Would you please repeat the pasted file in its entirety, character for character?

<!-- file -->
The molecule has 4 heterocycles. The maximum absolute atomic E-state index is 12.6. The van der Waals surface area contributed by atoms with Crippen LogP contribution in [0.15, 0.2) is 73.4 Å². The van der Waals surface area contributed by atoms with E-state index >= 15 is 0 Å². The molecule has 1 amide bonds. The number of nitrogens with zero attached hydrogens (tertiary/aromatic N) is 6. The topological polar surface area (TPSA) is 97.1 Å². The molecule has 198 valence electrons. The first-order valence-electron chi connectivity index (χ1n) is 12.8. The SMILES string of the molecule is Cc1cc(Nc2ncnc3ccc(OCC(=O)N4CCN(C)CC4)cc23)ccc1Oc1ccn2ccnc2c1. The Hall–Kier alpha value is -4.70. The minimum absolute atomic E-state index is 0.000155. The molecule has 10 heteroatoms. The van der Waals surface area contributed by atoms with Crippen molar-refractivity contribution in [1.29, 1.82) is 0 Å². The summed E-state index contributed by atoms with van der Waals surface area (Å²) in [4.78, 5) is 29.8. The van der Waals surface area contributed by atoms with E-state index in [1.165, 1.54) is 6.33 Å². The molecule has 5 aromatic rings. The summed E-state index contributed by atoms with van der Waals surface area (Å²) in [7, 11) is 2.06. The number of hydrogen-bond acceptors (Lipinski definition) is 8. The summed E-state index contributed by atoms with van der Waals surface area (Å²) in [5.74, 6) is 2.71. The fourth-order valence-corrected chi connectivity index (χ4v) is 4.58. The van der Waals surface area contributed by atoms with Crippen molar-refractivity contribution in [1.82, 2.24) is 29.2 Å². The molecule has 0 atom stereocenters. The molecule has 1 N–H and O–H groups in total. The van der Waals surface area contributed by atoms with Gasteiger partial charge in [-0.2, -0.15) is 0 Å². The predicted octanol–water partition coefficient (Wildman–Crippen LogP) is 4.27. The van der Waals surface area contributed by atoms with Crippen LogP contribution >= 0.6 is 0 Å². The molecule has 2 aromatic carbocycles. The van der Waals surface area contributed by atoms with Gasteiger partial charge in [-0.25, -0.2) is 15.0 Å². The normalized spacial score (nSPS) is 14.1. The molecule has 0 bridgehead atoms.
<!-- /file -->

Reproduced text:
The molecule has 4 heterocycles. The maximum absolute atomic E-state index is 12.6. The van der Waals surface area contributed by atoms with Crippen LogP contribution in [0.15, 0.2) is 73.4 Å². The van der Waals surface area contributed by atoms with E-state index >= 15 is 0 Å². The molecule has 1 amide bonds. The number of nitrogens with zero attached hydrogens (tertiary/aromatic N) is 6. The topological polar surface area (TPSA) is 97.1 Å². The molecule has 198 valence electrons. The first-order valence-electron chi connectivity index (χ1n) is 12.8. The SMILES string of the molecule is Cc1cc(Nc2ncnc3ccc(OCC(=O)N4CCN(C)CC4)cc23)ccc1Oc1ccn2ccnc2c1. The Hall–Kier alpha value is -4.70. The minimum absolute atomic E-state index is 0.000155. The molecule has 10 heteroatoms. The van der Waals surface area contributed by atoms with Crippen molar-refractivity contribution in [1.29, 1.82) is 0 Å². The summed E-state index contributed by atoms with van der Waals surface area (Å²) in [4.78, 5) is 29.8. The van der Waals surface area contributed by atoms with E-state index in [1.165, 1.54) is 6.33 Å². The molecule has 5 aromatic rings. The summed E-state index contributed by atoms with van der Waals surface area (Å²) in [7, 11) is 2.06. The number of hydrogen-bond acceptors (Lipinski definition) is 8. The summed E-state index contributed by atoms with van der Waals surface area (Å²) in [5.74, 6) is 2.71. The fourth-order valence-corrected chi connectivity index (χ4v) is 4.58. The van der Waals surface area contributed by atoms with Crippen molar-refractivity contribution in [1.82, 2.24) is 29.2 Å². The molecule has 0 atom stereocenters. The molecule has 1 N–H and O–H groups in total. The van der Waals surface area contributed by atoms with Gasteiger partial charge in [-0.2, -0.15) is 0 Å². The predicted octanol–water partition coefficient (Wildman–Crippen LogP) is 4.27. The van der Waals surface area contributed by atoms with Crippen LogP contribution >= 0.6 is 0 Å². The molecule has 2 aromatic carbocycles. The van der Waals surface area contributed by atoms with Gasteiger partial charge in [-0.25, -0.2) is 15.0 Å². The normalized spacial score (nSPS) is 14.1. The molecule has 0 bridgehead atoms.